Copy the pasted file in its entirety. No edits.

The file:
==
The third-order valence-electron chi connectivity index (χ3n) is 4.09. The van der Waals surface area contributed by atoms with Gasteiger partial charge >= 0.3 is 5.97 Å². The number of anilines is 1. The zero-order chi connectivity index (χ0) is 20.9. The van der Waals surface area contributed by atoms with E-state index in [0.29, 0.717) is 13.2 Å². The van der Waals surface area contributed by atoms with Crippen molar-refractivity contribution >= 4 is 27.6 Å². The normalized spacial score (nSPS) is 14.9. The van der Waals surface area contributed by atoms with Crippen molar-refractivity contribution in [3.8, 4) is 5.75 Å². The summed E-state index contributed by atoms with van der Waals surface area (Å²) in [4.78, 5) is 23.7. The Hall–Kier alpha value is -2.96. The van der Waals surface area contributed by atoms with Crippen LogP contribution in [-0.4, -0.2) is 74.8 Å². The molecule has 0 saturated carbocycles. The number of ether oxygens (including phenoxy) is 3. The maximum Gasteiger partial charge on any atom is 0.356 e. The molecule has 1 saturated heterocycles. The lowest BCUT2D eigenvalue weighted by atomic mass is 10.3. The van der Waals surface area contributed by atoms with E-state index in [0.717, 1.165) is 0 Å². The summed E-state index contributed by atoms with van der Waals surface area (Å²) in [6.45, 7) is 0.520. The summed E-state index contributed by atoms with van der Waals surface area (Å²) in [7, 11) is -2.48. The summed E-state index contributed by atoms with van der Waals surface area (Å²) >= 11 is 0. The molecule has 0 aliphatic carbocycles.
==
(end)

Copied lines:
The third-order valence-electron chi connectivity index (χ3n) is 4.09. The van der Waals surface area contributed by atoms with Gasteiger partial charge >= 0.3 is 5.97 Å². The number of anilines is 1. The zero-order chi connectivity index (χ0) is 20.9. The van der Waals surface area contributed by atoms with E-state index in [0.29, 0.717) is 13.2 Å². The van der Waals surface area contributed by atoms with Crippen molar-refractivity contribution >= 4 is 27.6 Å². The normalized spacial score (nSPS) is 14.9. The van der Waals surface area contributed by atoms with Crippen molar-refractivity contribution in [3.8, 4) is 5.75 Å². The summed E-state index contributed by atoms with van der Waals surface area (Å²) in [4.78, 5) is 23.7. The Hall–Kier alpha value is -2.96. The van der Waals surface area contributed by atoms with Crippen LogP contribution in [-0.4, -0.2) is 74.8 Å². The molecule has 0 saturated carbocycles. The number of ether oxygens (including phenoxy) is 3. The maximum Gasteiger partial charge on any atom is 0.356 e. The molecule has 1 saturated heterocycles. The lowest BCUT2D eigenvalue weighted by atomic mass is 10.3. The van der Waals surface area contributed by atoms with E-state index in [0.717, 1.165) is 0 Å². The summed E-state index contributed by atoms with van der Waals surface area (Å²) in [6.45, 7) is 0.520. The summed E-state index contributed by atoms with van der Waals surface area (Å²) in [7, 11) is -2.48. The summed E-state index contributed by atoms with van der Waals surface area (Å²) >= 11 is 0. The molecule has 0 aliphatic carbocycles.